Culture & Literature
Julius Caesar

Julius Caesar

Julius Caesar

The All About History Book of Julius Caesar will detail everything you need to know about the Roman general, from his personal relationships that caused major controversy, to the political campaigns that eventually led to his tragic assassination.

United Kingdom
Future Publishing Ltd
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R 132,20

in this issue

1 min.
all about history book of julius caesar

Julius Caesar, one of Ancient Rome’s most famous rulers and important names in the pages of history, was key in the development and growth of what we know today as the Roman Empire. The All About History Book of Julius Caesar will detail everything you need to know about the Roman general, from his personal relationships that caused major controversy, such as with Cleopatra, to the political campaigns that eventually lost him control over the Roman Republic and led to his tragic assassination at the hands of his own kin. It will also guide you through the cultural and political history of Ancient Rome, including how it went from a mighty kingdom to a crumbling republic, how the Roman people lived their lives and the deities they worshipped. From Caesar’s…

2 min.
the legend of rome

Today, Rome is a beautiful tourist attraction more likely to play host to camera-toting travellers than barbarian hordes, but in the ages of the ancient world it was the epicentre of civilisation. The crown jewel of a nation that assumed every form – kingdom, republic and empire – a realm so powerful it changed the face of history forever. In the name of Rome and its ever-changing governments, it redefined the principles and engineering of warfare, revolutionised modern infrastructure and ushered in the beginning of the Middle Ages. And like any great superpower, it carved its borders across the face of the world. From the cold shores of Britannia to the warm sands of Palestine and Egypt, Rome created for itself an empire that was a sight to behold, but one…

6 min.
the roman kingdom 753 bce – 509 bce

Rome is founded/Romulus becomes king 753 BCE Once a series of warring tribes and clans, the strongest among them are united underneath the warrior general Romulus. He installs himself as king and forms the very first incarnation of the Senate. The eldest members from the most powerful and influential gen (clans) are chosen, Italy’s deeply patriarchal makeup placing a great deal of importance on the wisdom of its older male members. Around 100 members are chosen by Romulus, and the Senate begins by taking care of the day-to-day running of the kingdom. Together, the very first laws of the land are written and the first standing armies formed. The interim begins 716 BCE Following the apparent “death” of Romulus, by order of the Senate, Rome enters an “interregnum” (a gap). This is a period of…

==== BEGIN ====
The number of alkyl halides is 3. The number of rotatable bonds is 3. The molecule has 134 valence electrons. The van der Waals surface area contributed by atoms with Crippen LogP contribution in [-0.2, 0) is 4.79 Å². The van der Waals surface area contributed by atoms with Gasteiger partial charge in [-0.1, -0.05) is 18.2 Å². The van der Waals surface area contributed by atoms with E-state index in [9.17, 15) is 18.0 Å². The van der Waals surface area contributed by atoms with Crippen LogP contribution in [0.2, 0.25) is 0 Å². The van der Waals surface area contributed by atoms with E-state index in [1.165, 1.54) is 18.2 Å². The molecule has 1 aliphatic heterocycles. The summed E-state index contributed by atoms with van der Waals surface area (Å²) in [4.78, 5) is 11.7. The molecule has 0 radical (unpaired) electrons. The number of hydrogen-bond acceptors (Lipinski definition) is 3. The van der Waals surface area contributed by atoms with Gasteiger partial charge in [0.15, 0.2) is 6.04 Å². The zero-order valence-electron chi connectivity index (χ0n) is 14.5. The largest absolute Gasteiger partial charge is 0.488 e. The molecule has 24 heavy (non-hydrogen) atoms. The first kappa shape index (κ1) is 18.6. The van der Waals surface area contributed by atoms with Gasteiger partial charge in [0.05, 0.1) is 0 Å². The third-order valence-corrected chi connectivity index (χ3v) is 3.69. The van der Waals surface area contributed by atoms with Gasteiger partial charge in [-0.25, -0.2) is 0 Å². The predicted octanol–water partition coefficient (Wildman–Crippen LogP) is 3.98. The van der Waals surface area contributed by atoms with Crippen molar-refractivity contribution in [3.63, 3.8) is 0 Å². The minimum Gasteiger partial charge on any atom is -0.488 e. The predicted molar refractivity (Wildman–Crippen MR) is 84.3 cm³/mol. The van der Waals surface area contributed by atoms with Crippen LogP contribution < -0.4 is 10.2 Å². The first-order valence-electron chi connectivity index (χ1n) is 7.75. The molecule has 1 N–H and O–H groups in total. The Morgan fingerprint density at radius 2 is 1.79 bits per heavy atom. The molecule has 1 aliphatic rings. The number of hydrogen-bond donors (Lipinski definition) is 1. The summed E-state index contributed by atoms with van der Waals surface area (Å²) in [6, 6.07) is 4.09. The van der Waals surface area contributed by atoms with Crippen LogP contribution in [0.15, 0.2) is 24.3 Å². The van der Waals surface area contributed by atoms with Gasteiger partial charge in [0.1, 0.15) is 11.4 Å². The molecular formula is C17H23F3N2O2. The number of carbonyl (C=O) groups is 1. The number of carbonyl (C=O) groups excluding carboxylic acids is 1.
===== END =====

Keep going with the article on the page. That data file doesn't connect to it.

6 min.
the roman republic 509 bce – 27 bce

Roman Republic established 509 BC Following the overthrow of the monarchy and the exile of Lucius Tarquinius Superbus, the Senate establishes a new Republic state. In this new form, two leaders will rule cooperatively as “consuls”, elected for a single year each. With the formation of the Republic, new powers are granted to the Senate and to the Plebeian council, giving the people more power and influence over the laws that govern their home. It is decreed that Rome will never again recognise a king of Rome and subsequently elects Lucius Junius Brutus and Lucius Tarquinius Collatinus as its first joint consuls. Senones sack Rome 390 BCE In 390 BCE, Rome suffers its worst domestic disaster as the Senones reach and sack the city. On what is believed to be 18 July, the Romans march…

5 min.
the roman empire 27 bce – 476 ce

Roman conquest of Britain 43 CE Prior to emperor Claudius’ campaign to conquer Britannia once and for all, the Romans have enjoyed a relatively healthy trading relationship with the tribes of Britain since Julius Caesar’s first settlements in 55 BCE. However, the Catuvellauni have taken over from the Trinovantes as the most powerful kingdom in south-eastern Britain. The Catuvellauni begin encroaching on the land of the Roman loyal Atrebates, forcing Rome to send troops to pacify Britannia once and for all. The campaign eventually takes the Romans through England and into Scotland. Diocletian established the Tetrarchy 293 CE Following almost 50 year of chaos, civil war and divided states, the politician Diocletian is recognised as emperor by the Senate and establishes a new form of governance – the Tetrarchy. Alongside three other co-emperors, Diocletian divides…

1 min.
the lasting effect of the roman empire

The Roman Kingdom, Republic and Empire were very powerful so it’s no surprise to see the imprint of that nation today. From language to infrastructure, the Roman Empire was a state far ahead of its time, with even the regressive years of the Dark Ages failing to eliminate its mark. Latin, the official language of the Empire, didn’t die with the realm but instead flourished. It was adopted as the official language of the Catholic Church and became the ipso facto language of the sciences. It can be found in English, German, Dutch and many other modern dialects. Our calendars owe their structure and style to the Romans – the Julian calendar, introduced by Julius Caesar, made the year 365 days long and divided it into 12 months. It was also the…